Over the past few years, I’ve noticed an alarming change in the venture capitalist / founder dynamic — the expectation of “founder-friendly” behaviour.
This isn’t a revelation I’ve solely discovered, either. It’s becoming systemic. According to the New Yorker,
“Startups increasingly want investors who won’t interfere or ask questions. Venture capitalists must be ‘founder-friendly.’”
“One of the bigger V.C. firms, the Founders Fund, which has more than six billion dollars under management, declares on its Web site that it ‘has never removed a single founder’ and that, when it finds entrepreneurs with ‘audacious vision,’ ‘a near-messianic attitude,’ and ‘wild-eyed passion,’ it essentially seeks to give them veto-proof authority over the board of directors, so that an entrepreneur need never worry about being reined in, let alone fired.”
This kind of pandering to entrepreneurs was, in many ways, inevitable — due to the rising valuation environment we’ve been in for nearly a decade.
Few entrepreneurs like being told how to run their business, and horror stories about venture capitalists are abound on the Internet. VCs, in many circles, are sadly being viewed as a necessary evil. Therefore, the capital they bring is all they’re good for, which can lead to resentment from the entrepreneur/founder when a VC attempts to do more or hold one to account.
What better way to hook a founder than to tell them you’ll give them millions of dollars with little to no oversight?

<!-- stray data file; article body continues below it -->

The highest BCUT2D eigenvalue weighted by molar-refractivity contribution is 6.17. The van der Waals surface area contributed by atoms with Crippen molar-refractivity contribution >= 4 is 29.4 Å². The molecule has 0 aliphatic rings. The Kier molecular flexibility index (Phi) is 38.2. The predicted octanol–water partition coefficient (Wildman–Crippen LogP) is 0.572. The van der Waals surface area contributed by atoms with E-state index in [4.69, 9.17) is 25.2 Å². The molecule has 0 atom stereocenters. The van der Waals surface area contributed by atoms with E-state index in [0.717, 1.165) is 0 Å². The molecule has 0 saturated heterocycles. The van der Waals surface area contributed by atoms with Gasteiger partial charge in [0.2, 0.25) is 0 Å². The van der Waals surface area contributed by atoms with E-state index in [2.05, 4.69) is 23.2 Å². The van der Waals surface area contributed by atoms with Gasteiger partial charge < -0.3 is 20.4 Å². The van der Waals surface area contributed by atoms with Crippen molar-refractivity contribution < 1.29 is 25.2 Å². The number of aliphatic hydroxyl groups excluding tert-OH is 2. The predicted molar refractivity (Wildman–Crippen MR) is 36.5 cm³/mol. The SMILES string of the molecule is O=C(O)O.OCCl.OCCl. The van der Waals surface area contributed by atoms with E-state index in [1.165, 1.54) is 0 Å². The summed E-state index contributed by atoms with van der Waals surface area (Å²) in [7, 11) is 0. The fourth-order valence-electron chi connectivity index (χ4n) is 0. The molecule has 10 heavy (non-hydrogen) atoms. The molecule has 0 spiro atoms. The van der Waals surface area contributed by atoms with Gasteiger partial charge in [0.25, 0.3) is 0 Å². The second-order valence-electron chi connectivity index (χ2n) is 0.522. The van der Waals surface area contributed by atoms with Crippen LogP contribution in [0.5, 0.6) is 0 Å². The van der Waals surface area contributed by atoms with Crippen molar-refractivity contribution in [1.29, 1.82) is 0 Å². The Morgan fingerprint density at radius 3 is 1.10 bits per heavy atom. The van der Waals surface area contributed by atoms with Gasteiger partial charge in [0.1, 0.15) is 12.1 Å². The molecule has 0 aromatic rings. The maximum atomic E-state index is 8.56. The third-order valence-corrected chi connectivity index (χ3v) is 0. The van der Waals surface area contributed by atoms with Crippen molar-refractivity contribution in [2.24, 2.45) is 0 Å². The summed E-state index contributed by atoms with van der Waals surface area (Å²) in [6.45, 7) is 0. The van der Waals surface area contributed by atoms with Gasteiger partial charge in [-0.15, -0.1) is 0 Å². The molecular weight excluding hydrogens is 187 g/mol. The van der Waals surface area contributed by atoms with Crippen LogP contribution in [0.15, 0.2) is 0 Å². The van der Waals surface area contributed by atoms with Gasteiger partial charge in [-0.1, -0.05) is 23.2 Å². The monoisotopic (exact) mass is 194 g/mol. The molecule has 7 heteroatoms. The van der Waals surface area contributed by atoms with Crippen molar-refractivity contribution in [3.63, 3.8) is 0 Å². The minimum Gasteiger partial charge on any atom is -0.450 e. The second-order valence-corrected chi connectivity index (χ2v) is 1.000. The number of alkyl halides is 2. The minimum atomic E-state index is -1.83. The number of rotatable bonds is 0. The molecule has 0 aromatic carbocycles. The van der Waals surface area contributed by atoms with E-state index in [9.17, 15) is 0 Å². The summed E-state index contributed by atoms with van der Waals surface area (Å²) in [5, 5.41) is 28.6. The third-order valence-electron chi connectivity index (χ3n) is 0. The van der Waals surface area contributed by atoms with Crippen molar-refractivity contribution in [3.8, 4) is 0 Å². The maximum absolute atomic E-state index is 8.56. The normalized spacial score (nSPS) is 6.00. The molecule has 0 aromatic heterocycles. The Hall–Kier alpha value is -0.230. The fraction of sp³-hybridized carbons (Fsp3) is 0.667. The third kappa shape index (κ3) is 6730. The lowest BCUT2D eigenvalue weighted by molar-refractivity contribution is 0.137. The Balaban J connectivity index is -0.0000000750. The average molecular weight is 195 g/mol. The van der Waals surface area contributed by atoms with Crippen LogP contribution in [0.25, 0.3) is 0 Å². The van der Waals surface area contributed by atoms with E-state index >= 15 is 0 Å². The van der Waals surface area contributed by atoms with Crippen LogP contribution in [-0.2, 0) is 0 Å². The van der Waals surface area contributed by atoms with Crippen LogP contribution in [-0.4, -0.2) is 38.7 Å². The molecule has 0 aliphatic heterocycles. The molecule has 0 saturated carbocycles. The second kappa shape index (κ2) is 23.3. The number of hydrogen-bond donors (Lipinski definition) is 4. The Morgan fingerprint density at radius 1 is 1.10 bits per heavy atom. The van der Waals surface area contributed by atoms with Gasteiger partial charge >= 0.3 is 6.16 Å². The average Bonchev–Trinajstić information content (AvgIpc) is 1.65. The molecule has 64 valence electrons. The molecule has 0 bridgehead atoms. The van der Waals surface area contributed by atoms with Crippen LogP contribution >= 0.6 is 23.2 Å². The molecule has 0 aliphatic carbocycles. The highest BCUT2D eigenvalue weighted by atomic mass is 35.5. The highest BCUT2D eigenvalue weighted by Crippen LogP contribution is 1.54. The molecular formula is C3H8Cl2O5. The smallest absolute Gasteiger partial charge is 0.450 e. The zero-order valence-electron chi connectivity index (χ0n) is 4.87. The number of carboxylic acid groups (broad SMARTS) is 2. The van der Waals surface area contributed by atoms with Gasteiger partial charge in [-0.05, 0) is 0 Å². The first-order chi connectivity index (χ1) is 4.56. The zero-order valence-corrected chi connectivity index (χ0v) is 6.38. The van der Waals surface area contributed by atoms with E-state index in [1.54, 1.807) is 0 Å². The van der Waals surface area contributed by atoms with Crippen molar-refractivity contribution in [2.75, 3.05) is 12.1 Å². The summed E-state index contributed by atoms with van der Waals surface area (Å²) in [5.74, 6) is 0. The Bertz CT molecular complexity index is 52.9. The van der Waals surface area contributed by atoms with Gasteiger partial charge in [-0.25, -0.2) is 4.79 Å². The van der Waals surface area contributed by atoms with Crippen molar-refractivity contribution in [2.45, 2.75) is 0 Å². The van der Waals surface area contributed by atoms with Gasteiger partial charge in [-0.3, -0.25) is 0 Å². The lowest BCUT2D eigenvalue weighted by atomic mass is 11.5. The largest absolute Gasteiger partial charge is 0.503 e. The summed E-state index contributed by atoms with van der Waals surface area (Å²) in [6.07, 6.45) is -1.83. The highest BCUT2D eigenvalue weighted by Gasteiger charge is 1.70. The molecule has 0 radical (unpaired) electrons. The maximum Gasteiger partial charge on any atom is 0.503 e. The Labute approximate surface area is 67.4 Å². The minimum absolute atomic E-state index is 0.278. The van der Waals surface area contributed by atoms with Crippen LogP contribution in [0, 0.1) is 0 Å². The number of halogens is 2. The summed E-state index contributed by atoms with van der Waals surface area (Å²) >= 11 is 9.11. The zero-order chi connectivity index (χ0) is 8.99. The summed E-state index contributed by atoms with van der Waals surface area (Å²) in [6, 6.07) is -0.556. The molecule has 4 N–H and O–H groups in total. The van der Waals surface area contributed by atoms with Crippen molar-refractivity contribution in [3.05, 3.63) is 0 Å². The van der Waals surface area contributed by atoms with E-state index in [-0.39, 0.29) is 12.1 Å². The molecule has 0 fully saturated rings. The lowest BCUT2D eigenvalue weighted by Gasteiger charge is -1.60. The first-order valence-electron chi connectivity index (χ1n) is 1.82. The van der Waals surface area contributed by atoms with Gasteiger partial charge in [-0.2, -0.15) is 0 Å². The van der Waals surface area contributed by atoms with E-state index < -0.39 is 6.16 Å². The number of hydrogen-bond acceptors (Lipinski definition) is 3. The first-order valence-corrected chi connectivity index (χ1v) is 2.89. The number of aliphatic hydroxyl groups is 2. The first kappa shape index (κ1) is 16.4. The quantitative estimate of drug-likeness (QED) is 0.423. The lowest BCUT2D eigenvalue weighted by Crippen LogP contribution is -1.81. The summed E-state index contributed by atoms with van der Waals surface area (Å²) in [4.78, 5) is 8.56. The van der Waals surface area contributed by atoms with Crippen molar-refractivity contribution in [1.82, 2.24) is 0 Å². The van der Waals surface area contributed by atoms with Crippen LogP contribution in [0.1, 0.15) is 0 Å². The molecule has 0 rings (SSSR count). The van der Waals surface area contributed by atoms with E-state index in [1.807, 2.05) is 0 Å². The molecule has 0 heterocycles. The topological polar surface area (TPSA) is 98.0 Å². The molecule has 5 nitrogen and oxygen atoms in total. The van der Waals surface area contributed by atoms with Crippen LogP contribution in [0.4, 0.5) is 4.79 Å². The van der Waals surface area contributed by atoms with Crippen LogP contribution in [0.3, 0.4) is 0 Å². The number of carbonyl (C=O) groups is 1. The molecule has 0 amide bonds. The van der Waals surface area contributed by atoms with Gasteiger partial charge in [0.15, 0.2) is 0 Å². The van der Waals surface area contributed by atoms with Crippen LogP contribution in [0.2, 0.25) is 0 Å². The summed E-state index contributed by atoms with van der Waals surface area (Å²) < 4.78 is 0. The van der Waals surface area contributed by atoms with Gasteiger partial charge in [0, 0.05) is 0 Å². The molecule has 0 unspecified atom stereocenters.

Suffice to say, the “hands off” approach is rarely in the best interest of the company and its shareholders. At best, it breeds incompetence — at worst, tyrants.
Although it’s not a VC’s place to micromanage or get in the way of a founder’s autonomy, they should be more than a source of capital. They should be willing to challenge a founder’s assumptions and provide them with support when needed, not shower them with fake praise or turn a blind eye when they’re struggling. In other words, they should be value add.
Unfortunately, the value-add investor is becoming increasingly rare in a world where everything is a race to the bottom…
The Downsides of Commodification
I believe the root of the founder friendly problem — like so many other problems in life — lies in commodification. According to the Angel Capital Association, there are approximately 300,000 active angel investors in the United States alone (this number balloons to a potential 4 million based on looser net worth thresholds). All of this is to say that there is no shortage of investment dollars to go around (for now).
Roger Ehrenberg, Managing Partner at IA Ventures (a seed stage venture firm managing $475 million across four funds), puts it best,
“With the flood of LP [Limited Partner] dollars into early-stage venture, and with the explosion of new venture firms, the notion of “founder friendly” has morphed into something that I believe does a grave disservice to both founders and LPs alike: abdication of responsibility to deliver honest, important, often difficult feedback that might be hard for founders to hear.”
Humans have a penchant to commodify things — oftentimes with negative consequences. We commodify relationships/interactions on dating apps, friendships with social media, and human labor with freelancing websites. Given the opportunity, there’s very few things we won’t try to commodify.
And while commodification has its perks, it can have significant downsides — especially when it involves the human element. In the case of venture capital, it trivializes collaboration, trust, risk, and the impact businesses have on employees and communities.
Venture Capitalists Need to Take an Active Role in Early-Stage Companies
Founders without value add investors are kings without curia regis — and that’s often a bad thing for the people (employees, shareholders, stakeholders) of the kingdom. The best thing angel investors can do for the companies they invest in is to offer support proactively, not sit back and hope for the best — akin to making a bet at the casino.